Here are a few musical examples of IV (or related harmony) coming in after V; observe how they function:

 

Coming in after a 'back-relating' dominant as part of a larger scale progression (I-ii6-V7):

https://www.youtube.com/watch?v=GXfaBXGgwbc#t=3m49s

 

As part of a diatonic sequence in ascending fifths:

https://www.youtube.com/watch?v=oVcdTZH7qvM#t=8m39s

 

As an expansionary harmony of the dominant (although these examples are remnants of the Phrygian mode):

https://www.youtube.com/watch?v=ISVrFVspCJI#t=25s

 

https://www.youtube.com/watch?v=1yyBP3t7g90#t=2m1s

(This one leads the music away from it)

 

Coming in after a dominant (again, remnants of the Mixolydian mode):

https://www.youtube.com/watch?v=bLT_FqiTd5c#t=2m28s

(Here the dominant is tonicised, and could be read as back-relating; ii participates in an imperfect [half] cadence in the tonic)

 

https://www.youtube.com/watch?v=GCQjtr7tJU4#t=1h18m24s

(A later example that audibly demonstrates the 'rewinding' effect of such progressions)

 

As part of some very expressive interrupted cadences:

https://www.youtube.com/watch?v=2C8AId2gmkI#t=5m13s

(Neapolitan sixth)

 

https://www.youtube.com/watch?v=V_0q8hxMy_w#t=10m2s

(German tenth)

 

https://www.youtube.com/watch?v=ndCMwRCuP-Q#t=5m10s

(A highly unusual effect; certainly not commonplace for its time despite the modal tendencies of this piece)

 

Hope this helps!

 

N.B.: V-#IV7 is common; I'm assuming you're excluding this progression.

 

Could you provide measure numbers? I have no idea what passages you are referencing.

Share this post


Link to post
Share on other sites

Not to be rude or anything, but are you actually saying you can't hear these things, or are you just too lazy to find the specific passages in the score yourself?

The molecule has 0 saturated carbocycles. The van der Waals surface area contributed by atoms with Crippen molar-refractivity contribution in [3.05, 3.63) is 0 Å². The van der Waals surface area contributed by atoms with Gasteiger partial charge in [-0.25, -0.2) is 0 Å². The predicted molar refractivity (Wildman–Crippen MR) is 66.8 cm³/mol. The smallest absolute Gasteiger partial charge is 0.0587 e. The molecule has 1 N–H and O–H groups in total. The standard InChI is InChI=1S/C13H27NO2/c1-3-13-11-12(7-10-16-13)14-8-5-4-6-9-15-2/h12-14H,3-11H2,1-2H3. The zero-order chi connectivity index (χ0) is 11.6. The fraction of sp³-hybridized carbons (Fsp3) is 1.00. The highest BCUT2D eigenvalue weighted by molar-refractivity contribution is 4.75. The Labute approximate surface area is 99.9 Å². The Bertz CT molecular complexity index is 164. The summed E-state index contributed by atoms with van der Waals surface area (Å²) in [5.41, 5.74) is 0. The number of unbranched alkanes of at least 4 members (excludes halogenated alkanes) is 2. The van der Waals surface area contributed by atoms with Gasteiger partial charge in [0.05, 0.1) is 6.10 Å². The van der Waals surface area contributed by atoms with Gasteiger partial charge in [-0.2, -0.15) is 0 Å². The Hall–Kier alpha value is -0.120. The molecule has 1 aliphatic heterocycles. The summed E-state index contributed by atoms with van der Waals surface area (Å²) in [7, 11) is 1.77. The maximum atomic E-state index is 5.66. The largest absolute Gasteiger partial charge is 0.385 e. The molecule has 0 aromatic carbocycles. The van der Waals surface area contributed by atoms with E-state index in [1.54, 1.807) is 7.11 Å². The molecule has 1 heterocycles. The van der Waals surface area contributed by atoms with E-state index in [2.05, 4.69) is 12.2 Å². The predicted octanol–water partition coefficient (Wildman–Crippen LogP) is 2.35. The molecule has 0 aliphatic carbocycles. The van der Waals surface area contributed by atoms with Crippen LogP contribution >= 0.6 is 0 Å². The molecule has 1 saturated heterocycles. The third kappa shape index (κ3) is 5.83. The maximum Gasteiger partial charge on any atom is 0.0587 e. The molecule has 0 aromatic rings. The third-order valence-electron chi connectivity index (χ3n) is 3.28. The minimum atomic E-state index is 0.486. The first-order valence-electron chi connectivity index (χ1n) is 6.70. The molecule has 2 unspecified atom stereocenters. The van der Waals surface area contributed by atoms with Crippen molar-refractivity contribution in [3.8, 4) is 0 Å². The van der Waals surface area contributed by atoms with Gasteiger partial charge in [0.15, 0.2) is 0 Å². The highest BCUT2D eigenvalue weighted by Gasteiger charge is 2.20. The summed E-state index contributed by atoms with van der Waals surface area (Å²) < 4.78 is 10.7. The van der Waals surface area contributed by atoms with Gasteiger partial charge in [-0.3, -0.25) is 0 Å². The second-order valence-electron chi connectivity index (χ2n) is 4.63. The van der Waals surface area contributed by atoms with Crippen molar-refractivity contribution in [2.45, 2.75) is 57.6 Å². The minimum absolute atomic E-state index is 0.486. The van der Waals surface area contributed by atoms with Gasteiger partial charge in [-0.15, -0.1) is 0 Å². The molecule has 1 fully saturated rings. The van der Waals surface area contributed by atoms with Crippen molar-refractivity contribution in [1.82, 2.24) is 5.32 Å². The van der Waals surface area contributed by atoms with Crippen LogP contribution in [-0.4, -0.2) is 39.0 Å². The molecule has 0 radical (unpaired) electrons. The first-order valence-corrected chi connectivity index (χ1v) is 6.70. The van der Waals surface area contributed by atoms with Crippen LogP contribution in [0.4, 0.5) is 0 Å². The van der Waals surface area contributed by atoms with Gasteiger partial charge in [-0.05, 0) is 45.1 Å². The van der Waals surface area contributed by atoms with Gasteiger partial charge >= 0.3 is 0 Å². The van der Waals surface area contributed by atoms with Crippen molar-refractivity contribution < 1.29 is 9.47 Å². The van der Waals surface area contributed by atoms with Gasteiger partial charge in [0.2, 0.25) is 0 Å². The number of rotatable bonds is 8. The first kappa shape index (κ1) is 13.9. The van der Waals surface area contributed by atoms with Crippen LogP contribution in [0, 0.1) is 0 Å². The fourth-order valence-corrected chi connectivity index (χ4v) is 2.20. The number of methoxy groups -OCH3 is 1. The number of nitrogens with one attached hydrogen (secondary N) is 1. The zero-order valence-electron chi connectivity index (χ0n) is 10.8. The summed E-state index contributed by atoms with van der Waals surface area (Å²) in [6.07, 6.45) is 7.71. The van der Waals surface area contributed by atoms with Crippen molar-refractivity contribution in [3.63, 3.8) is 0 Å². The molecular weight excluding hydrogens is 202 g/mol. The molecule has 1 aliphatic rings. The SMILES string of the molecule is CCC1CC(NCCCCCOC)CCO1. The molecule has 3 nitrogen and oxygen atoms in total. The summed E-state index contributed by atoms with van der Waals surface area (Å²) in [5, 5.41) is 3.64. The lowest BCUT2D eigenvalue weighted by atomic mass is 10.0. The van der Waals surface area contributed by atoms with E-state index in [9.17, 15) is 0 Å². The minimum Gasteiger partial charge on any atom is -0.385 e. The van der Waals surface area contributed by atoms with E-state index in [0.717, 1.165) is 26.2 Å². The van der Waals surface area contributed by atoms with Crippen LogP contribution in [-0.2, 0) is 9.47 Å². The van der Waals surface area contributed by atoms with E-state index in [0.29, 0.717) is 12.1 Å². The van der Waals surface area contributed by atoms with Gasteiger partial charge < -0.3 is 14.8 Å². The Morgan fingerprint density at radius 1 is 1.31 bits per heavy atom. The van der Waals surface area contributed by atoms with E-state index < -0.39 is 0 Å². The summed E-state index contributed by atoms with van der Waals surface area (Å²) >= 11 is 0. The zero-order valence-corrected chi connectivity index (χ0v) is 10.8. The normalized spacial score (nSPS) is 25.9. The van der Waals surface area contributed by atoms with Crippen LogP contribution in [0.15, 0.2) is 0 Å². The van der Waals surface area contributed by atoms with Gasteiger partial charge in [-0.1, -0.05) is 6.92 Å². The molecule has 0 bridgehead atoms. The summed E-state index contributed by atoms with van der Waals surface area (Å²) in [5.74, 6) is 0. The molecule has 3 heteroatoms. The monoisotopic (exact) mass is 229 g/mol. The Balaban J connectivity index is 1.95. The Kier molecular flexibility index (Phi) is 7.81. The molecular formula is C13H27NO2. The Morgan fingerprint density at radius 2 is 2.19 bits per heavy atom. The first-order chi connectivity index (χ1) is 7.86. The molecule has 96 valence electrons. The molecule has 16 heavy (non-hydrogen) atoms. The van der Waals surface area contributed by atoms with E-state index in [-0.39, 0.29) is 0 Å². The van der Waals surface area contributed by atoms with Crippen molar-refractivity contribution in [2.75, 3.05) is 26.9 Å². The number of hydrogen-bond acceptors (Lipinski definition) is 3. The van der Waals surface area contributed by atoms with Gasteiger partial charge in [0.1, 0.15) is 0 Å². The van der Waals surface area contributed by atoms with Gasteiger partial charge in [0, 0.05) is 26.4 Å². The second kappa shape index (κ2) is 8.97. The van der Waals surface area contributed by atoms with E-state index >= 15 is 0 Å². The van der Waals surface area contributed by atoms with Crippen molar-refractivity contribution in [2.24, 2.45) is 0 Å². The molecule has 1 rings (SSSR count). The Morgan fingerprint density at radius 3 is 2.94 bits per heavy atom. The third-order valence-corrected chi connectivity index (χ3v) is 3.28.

both.

Edited by p7rv

Share this post


Link to post
Share on other sites

Hmm. Why study functional harmony if you don't use it when you listen to music, I wonder. I might put up the relevant excerpts of the score when I have the time.

 

The examples I listened to do not have any dominants followed by predominants, it's all sequences and modulations. That's why I was asking you to be more specific (with measure numbers), because it's impossible to tell what you are referring to with only a timestamp, Even one example would be good enough.

Share this post


Link to post
Share on other sites

In the mozart example are you talking about, do you mean going to ii6 after the half-cadence? I'd say that doesn't count because it's a new phrase (so it's not really a progression V-ii6-V97, rather a new section). Lots of bach chorales have parallel fifths if you count the next note after a fermata, but it shouldn't count because it's really a new section

Share this post


Link to post
Share on other sites

My point is, it doesn't happen in CPE music often, and when it does, it's either at a new phrase, or it is best seen as an allusion to the church modes (like the beginning of bach's chorale 187)

Share this post


Link to post
Share on other sites

Join the conversation

You can post now and register later. If you have an account, sign in now to post with your account.

Guest
Reply to this topic...

×   Pasted as rich text.   Paste as plain text instead

  Only 75 emoji are allowed.

×   Your link has been automatically embedded.   Display as a link instead

×   Your previous content has been restored.   Clear editor

×   You cannot paste images directly. Upload or insert images from URL.

Sign in to follow this  

×
×
  • Create New...